BEIJING - A friend in Beijing recently told me a story about the time a China Telecom technician came over to install the Internet connection for her Apple laptop. The man, an experienced worker, puzzled over the slim, silver device. He picked it up gingerly, holding it away from his body as one might inspect a suspicious package. After a few minutes, he set to work, but then grew frustrated when he couldn't find the familiar pull-down menus to configure the connection.
That was just three years ago. Today, it's highly unlikely that any Chinese technician would be similarly flummoxed. Since the first Apple Store opened in Beijing on July 19, 2008, the company has made astonishingly rapid inroads into the Chinese public's pocketbooks and imagination. In any high-end coffee shop like Starbucks or Costa Coffee in central Beijing or Shanghai, the ratio of Apple devices (iPhone,iPad, MacBook, etc.) to non-Apple devices is often more than 1-to-1.
Apple now has four flagship stores in China -- two in Beijing, two in Shanghai -- and plans to open an additional store in Shanghai and its first Hong Kong location within a year. There are also hundreds of licensed Apple resellers in major Chinese cities, as well as many more unlicensed venders (including the elaborate fake "Apple Store" in Kunming unmasked two weeks ago by an American blogger). And these stores are packed with customers: As the company's chief operating officer, Timothy Cook, revealed on a recent earnings call with reporters, "Our four stores in China [are], on average, our highest traffic and our highest revenue stores in the world." Each attracts as many as 40,000 people daily (to accommodate crowds, Apple's stores in China are designed to be much larger than in the United States). From 2010 to 2011, revenue in greater China has ballooned 600 percent, totaling $8.8 billion for the first three quarters of fiscal year 2011.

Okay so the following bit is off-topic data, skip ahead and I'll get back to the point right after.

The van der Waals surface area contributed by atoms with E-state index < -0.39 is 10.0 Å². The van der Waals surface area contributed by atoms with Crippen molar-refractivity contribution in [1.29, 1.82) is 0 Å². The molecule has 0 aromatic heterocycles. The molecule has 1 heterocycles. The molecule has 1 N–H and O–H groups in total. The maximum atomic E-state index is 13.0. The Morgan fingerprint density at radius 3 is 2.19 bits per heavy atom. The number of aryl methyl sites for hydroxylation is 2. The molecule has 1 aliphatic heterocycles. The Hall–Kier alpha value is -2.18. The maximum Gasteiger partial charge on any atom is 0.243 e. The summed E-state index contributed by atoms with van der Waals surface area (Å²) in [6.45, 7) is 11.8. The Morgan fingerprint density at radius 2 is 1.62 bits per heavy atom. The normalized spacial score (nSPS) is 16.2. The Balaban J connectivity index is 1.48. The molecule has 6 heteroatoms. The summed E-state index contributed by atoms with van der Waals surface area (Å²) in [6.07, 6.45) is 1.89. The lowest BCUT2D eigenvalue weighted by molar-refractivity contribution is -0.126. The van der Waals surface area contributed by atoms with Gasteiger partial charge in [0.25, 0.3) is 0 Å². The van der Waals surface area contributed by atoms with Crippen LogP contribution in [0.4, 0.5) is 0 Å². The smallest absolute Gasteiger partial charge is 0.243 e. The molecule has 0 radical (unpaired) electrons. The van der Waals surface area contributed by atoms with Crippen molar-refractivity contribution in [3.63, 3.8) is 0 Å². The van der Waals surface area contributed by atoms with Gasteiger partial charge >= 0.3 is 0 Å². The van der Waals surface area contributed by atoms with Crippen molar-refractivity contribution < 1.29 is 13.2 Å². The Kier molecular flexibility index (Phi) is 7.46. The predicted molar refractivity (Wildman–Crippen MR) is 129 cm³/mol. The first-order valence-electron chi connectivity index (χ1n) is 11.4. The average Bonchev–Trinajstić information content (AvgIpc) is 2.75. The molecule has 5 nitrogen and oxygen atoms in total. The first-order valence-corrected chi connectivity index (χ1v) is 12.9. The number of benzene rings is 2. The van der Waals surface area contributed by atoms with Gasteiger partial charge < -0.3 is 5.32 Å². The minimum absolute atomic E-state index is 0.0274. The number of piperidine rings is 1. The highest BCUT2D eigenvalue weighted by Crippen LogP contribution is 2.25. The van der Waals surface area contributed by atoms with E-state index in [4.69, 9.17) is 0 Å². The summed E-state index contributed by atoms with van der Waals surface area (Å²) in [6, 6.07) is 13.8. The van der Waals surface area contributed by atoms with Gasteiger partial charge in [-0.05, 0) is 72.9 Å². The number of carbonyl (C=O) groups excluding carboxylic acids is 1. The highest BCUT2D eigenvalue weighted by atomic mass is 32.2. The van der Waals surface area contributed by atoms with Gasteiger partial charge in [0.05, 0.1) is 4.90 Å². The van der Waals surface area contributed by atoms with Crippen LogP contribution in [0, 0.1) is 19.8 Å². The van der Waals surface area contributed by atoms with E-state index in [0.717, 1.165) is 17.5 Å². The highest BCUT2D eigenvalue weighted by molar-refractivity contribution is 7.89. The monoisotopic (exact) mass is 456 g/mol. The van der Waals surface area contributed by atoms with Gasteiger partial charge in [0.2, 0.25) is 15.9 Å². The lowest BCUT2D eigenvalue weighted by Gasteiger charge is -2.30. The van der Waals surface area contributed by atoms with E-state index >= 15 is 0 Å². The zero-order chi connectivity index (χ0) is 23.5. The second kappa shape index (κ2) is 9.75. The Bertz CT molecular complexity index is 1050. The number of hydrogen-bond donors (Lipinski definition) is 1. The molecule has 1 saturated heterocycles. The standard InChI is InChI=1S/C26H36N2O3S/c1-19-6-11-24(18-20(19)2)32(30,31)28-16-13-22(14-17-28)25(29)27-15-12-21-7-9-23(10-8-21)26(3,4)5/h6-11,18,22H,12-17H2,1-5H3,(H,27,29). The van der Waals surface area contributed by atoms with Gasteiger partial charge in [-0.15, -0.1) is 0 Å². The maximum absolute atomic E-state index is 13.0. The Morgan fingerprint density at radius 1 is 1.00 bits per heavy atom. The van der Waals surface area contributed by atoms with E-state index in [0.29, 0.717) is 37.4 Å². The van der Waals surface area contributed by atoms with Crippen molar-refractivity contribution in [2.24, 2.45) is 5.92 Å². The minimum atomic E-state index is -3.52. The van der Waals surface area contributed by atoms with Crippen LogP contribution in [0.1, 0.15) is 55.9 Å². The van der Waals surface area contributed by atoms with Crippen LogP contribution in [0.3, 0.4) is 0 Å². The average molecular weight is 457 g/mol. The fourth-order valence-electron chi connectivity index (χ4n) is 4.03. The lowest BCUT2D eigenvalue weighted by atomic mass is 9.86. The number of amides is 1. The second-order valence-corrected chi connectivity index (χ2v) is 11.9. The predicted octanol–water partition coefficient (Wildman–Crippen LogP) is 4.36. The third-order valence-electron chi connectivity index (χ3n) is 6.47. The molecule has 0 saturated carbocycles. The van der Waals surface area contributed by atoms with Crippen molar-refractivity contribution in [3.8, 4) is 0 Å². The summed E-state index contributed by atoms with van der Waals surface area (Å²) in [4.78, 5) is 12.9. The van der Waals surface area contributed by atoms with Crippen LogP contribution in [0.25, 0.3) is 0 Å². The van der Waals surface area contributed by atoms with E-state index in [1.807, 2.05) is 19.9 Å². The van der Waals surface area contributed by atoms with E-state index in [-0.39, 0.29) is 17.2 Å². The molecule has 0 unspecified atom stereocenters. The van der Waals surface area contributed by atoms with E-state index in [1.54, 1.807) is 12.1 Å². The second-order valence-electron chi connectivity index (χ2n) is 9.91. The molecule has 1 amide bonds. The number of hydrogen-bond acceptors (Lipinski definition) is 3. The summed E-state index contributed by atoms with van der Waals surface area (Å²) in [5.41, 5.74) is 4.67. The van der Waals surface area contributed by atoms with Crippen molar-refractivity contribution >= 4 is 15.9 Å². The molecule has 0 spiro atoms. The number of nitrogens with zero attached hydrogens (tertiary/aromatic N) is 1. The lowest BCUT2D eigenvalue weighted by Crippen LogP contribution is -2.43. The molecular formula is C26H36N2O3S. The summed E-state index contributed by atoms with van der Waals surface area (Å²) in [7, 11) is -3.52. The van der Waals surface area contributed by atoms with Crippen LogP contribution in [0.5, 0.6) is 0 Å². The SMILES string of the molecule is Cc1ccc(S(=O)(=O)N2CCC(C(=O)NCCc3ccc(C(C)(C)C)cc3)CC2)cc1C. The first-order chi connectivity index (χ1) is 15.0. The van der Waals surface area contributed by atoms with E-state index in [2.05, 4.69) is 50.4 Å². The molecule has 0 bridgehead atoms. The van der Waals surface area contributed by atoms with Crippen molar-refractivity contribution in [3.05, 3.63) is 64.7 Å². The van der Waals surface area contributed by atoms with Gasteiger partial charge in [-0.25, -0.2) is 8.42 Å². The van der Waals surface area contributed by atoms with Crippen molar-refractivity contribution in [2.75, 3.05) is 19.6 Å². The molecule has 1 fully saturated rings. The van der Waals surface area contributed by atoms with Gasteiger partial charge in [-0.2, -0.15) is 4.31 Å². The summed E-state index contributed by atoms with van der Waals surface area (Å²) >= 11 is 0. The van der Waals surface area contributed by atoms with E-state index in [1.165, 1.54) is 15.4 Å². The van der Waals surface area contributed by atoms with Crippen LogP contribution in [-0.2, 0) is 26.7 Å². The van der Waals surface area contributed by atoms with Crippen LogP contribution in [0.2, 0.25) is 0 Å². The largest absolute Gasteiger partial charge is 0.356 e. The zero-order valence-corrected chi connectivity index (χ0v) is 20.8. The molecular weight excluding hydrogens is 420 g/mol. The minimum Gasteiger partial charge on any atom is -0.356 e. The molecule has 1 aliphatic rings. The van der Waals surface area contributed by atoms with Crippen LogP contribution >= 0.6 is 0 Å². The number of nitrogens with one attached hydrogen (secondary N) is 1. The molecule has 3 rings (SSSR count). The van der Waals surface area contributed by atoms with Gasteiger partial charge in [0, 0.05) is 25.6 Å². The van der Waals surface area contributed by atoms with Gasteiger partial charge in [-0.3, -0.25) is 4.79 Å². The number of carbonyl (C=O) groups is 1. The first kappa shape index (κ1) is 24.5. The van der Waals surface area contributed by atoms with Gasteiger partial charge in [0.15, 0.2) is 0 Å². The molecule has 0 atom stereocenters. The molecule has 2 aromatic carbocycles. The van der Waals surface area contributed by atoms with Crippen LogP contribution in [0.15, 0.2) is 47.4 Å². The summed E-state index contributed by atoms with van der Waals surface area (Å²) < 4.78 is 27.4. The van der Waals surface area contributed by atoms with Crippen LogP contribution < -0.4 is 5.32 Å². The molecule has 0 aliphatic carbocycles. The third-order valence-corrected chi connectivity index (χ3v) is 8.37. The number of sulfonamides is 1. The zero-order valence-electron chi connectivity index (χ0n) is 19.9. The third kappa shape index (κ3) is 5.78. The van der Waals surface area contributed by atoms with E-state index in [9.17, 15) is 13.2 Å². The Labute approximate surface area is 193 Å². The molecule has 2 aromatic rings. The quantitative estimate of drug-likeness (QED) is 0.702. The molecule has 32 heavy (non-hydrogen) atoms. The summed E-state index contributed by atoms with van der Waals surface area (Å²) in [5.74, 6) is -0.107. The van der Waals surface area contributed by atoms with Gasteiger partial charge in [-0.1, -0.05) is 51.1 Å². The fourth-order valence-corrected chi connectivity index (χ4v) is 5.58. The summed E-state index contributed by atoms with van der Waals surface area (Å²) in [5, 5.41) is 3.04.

And yet the same company that enjoys such a sterling, virtuous image in the global press and that's now making buckets of cash in China is precisely the one singled out by China's fledgling civil society groups for its alleged indifferenceto labor rights and environmental enforcement, as well as an apparent tendency toward secrecy and obfuscation. In a nutshell, just as Apple has been consolidating its success in China, it has been acting depressingly like the Chinese Communist Party.
So how did this happen? As in the United States, Apple's extraordinary success in China owes to the fact that it's much more than a device maker; it's a dreammaker. But it has had to edit its dream a bit to translate to a Chinese audience. In the United States, after all, Apple launched its first Macintosh computer with an iconic 1984 Super Bowl ad in which, with a nod to George Orwell, a roomful of pale, listless drones stares unblinkingly at a projection of their leader on a giant TV screen. "Today we celebrate the first glorious anniversary of the Information Purification Directives," his voice crackles. "We have created for the first time in all history a Garden of Pure Ideology … secure from the pests of any contradictory force.… We are one people, with one will, one resolve." Just then, a chiseled blonde in red track shorts sprints down the center aisle and hurls a sledgehammer at the screen, shattering the illusion of unison. The voice-over intones: "On January 24, Apple Computer willintroduce Macintosh. And you'll see why 1984 won't be like 1984."